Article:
Nazareth, the Home of Jesus

“And He came to Nazareth, where He had been brought up; and, as His custom was, He went into the synagogue on the sabbath day, and stood up for to read. And there was delivered unto Him the book of the prophet Esaias. And when He had opened the book, He found the place where it was written, The Spirit of the Lord is upon Me, because He hath anointed Me to preach the gospel to the poor; He hath sent Me to heal the brokenhearted, to preach deliverance to the captives, and recovering of sight to the blind, to set at liberty them that are bruised, to preach the acceptable year of the Lord. And He closed the book, and He gave it again to the -minister, and sat down. And the eyes of all them that were in the synagogue were fastened on Him” (Luke 4:16-20).

“Nazareth, where He had been brought up.” In connection with our recent tour of Palestine and the Near East, we awoke one beautiful Lord’s Day morning in early Spring and found that our ship was anchored in the magnificent harbor of Haifa. I suppose many of you know that throughout all the past centuries Palestine has never had a real harbor. Jaffa, or Joppa, as it was called of old, the port from which Jonah sailed, has been the recognized harbor for Palestine. It is really just a kind of roadstead. It is not possible for vessels to come close to the shore: they have to anchor some distance out, and then passengers and freight have to be transported to and fro by tenders. However, in late years since the British took over the mandate for Palestine, they have constructed a most commodious harbor at Haifa by building a great breakwater, so that at the present time it is possible for a vast number of ships to anchor inside the breakwater and thus be at perfect quiet while the sea may be raging outside. We had intended stopping at Jaffa, as a number of our passengers were to leave there, but the sea was so stormy that it was not possible, and so we went on to Haifa.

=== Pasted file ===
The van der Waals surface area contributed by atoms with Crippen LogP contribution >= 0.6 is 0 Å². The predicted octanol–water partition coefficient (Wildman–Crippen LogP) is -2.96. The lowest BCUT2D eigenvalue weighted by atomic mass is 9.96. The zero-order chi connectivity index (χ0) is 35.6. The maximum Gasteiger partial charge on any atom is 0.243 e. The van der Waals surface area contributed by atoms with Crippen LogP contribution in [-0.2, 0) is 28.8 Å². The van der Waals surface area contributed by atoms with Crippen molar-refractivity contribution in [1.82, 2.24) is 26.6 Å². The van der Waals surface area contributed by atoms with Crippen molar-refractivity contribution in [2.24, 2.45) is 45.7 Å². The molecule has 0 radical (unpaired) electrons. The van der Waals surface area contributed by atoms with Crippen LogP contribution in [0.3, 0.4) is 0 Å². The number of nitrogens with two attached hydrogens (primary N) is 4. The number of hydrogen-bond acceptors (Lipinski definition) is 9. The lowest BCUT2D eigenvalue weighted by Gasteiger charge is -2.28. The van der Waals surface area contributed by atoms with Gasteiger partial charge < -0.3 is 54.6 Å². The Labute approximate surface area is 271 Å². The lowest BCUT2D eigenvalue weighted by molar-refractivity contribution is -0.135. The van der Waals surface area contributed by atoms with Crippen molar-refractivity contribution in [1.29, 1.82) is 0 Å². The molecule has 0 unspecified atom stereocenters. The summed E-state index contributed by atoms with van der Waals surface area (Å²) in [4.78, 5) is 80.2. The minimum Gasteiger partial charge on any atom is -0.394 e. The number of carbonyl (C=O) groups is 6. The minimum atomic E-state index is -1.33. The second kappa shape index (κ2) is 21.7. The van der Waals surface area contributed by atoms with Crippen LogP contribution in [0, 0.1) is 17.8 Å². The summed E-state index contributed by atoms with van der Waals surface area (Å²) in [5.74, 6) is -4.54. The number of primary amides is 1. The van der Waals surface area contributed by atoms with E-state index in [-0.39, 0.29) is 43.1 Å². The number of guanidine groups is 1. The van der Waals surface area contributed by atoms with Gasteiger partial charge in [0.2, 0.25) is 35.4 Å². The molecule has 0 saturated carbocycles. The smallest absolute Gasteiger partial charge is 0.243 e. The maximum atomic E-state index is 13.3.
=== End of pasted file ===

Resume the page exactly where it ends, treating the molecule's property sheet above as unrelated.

On this Lord’s Day morning, as we came up on deck about six o’clock, we looked for the first time upon the beautiful shores of Palestine. I confess it gave me a wonderful thrill. I had been reading this Blessed Book of God practically all my life, and the land where the Lord Jesus lived and walked, where He taught and wrought His works of power, where He suffered and died, and where He rose again from the dead, and from which He ascended to heaven, had always meant a great deal to me. In fact, it had been one of my dreams from childhood on, that some day I might see Palestine. But, as the years went on and no such opportunity presented itself in my busy life, I had about concluded that I never would see it until I came back with the Lord Jesus Christ, when He shall descend to that very land and His feet shall stand upon the Mount of Olives. However, in the providence of God, the way was opened for us to visit it, and so, as we looked out upon its shores that day, my wife and daughter and I were deeply moved. There before us rose Mount Carmel in all its majesty, where Elijah had his great controversy with the prophets of Baal. Nestling at the foot and climbing up the sides of that mountain we saw the beautiful modern city of Haifa; and then, as we looked as far as eye could see, we beheld the valley of Jezreel and the distant hills. We arranged to go ashore just as soon after breakfast as possible, and when we entered Haifa we learned that we could take a bus about twenty miles over to Nazareth. It was interesting to notice the signs on the bus, and, in fact, we found the same kind of signs everywhere, all printed in three different languages: Hebrew, Arabic and English. When our Lord was here three languages were used in Palestine: Hebrew, Greek and Latin. Since the return of so many thousands of the Jews to Palestine under the British Mandate, three languages are again recognized as official in that land: Hebrew, Arabic and English. They are found in the railroad stations; they are found on shop signs; they are found on the postage stamps and on the coinage of Palestine—telling us that a new day has indeed dawned for that land so long trodden down beneath the iron heel of the Turk.